In a press release, state Rep. Steve Hambley, who introduced the bill with Rep. Martin J. Sweeney, said, “This legislation not only supports Ohio barley growers, hop and fruit farmers, maltsters and craft brewers, but also consumers who want to know that what they are drinking was grown right here in the Buckeye State.”
The bill, which has 25 cosponsors, would allow beer and cider producers who brew with Ohio-grown ingredients to receive a “Ohio Proud Craft Beer” certification. The legislation is awaiting referral to a committee.
Virginia House and Senate Pass At-Rest Provisions
Lawmakers in the Virginia House and Senate have passed legislation that would add a controversial “at-rest” provision to beer and wine sales.
According to the legislation, beer or wine would be required to delivered to a wholesaler, unloaded from the delivery vehicle and kept at the distribution warehouse for at least four hours prior to being delivered to a retailer.
Similar proposals have drawn criticism in other states from brewers, who argue that come-to-rest provisions add expense for breweries that work with wholesalers several cities away.
Kansas Lawmakers Consider Allowing Contract Brewing
A bill that would legalize contract brewing in the state of Kansas has been referred to the Senate Committee on Federal and State Affairs.
The bill, House Bill 2470, passed nearly unanimously through the House on February 7. According to the legislation, a Kansas microbrewery would be allowed to contract brew beer or hard cider for in- and out-of-state companies.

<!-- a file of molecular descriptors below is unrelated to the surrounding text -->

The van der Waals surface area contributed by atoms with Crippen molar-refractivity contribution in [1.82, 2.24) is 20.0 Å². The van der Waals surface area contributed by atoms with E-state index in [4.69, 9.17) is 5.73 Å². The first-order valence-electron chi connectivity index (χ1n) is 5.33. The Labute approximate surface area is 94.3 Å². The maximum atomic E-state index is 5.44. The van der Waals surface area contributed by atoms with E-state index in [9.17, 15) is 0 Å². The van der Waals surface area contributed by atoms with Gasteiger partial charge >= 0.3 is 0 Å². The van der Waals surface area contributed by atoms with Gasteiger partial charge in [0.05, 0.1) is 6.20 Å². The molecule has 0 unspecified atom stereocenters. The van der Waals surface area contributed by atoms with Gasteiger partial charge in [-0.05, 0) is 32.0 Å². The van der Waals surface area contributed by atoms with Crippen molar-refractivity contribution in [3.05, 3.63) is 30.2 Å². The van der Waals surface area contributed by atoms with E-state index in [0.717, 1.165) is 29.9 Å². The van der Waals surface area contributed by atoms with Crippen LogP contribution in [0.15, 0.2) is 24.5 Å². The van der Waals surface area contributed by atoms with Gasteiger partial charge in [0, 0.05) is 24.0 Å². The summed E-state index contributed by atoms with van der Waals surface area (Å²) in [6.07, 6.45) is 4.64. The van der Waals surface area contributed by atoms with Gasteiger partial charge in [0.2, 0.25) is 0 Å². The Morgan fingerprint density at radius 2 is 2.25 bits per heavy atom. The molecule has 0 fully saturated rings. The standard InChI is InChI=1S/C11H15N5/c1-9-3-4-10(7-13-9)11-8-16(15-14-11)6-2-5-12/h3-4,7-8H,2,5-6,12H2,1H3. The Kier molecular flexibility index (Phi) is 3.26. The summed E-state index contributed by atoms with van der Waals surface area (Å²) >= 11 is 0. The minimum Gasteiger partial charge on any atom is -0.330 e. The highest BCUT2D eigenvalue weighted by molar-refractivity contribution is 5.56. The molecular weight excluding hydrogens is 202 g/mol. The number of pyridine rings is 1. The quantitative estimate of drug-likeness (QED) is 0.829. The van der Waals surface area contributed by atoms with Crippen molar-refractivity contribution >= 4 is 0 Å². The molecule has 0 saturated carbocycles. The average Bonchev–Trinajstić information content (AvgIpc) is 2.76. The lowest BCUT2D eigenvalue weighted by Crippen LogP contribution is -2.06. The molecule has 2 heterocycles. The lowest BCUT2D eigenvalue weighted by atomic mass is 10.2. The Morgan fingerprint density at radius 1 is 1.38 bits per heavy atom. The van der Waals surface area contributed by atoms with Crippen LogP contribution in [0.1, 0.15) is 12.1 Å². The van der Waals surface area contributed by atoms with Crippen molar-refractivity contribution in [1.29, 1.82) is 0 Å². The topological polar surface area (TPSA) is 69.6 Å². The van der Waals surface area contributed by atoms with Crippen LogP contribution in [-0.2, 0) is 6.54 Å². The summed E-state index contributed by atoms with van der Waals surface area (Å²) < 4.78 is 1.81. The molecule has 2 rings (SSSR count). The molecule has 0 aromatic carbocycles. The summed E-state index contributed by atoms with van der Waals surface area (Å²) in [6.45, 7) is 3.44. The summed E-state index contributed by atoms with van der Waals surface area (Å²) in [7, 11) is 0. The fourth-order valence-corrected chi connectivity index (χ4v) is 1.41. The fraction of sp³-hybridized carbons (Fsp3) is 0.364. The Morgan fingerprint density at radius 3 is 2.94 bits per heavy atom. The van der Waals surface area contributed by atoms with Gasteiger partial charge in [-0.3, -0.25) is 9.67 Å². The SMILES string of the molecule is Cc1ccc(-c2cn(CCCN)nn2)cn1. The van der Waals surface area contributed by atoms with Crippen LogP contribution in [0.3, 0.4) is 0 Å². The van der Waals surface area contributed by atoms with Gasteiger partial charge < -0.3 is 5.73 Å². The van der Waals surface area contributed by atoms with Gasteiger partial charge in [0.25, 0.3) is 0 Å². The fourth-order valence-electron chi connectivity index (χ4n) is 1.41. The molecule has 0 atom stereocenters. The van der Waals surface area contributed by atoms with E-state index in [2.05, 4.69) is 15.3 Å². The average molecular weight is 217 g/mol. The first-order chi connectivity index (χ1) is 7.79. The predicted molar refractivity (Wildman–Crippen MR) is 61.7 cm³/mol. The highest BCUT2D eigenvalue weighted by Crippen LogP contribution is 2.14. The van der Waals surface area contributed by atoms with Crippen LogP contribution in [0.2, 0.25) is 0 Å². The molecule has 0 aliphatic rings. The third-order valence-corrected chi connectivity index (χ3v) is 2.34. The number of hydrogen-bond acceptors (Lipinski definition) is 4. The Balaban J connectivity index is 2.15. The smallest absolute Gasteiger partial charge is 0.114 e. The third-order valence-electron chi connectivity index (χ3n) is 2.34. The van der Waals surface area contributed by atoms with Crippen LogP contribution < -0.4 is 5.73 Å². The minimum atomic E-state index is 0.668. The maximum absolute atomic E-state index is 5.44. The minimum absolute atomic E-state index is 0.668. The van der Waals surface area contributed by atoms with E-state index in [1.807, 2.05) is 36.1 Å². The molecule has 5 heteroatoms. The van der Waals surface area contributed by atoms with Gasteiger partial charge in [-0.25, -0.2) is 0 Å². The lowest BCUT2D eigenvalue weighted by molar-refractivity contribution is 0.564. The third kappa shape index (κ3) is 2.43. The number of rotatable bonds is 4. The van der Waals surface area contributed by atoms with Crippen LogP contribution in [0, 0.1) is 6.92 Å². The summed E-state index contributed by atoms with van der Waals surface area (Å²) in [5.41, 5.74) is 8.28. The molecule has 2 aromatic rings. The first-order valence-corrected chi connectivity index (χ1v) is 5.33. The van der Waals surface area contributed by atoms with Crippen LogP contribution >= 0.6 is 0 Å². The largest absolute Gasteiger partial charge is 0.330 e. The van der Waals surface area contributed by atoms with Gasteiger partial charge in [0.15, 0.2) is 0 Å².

However, both the brewery manufacturing the beer as well as its contract partner will be required to count the beer being produced against the state’s 60,000-barrel cap for companies with a microbrewery licenses. Read the legislation here.
Oklahoma and Colorado Lawmakers Prepare for Full-Strength Beer Sales
In 2016, Oklahoma voters approved the sale of full-strength refrigerated beer in grocery and convenience stores. Now, state lawmakers are hashing out how stronger alcohol will be taxed. The current sales tax is 13.5 percent, but state Rep. Stephanie Bice has offered Senate Bill 1394, which would eliminate the sales tax and replace it with a 6.5 percent tax on alcohol sold to wholesalers, KGOU reported. That bill is receiving opposition from retailers.
Meanwhile, in Colorado, which also approved full-strength beer sales in 2016, state Sen. Chris Holbert is attempting to put limits on sales prior to the law taking effect in January 2019, according to the Denver Business Journal.
Holbert’s proposed legislation would require anyone selling full-strength beer to be at least 21 years old, limit grocery and convenience store sales to no more than 20 percent of overall sales and allow only retail liquor stores to deliver beer to customers, the outlet reported. Another proposed regulation would prevent new grocery and convenience stores that sell beer from opening within 500 feet of schools.
However, those proposals are being met with opposition from liquor stores as well as grocery and convenience stores. Liquor store owners want more protections for their businesses while grocery and convenience store owners said new regulations throw their year-long planning into chaos. Holbert has since said he’d take all of those concerns into consideration.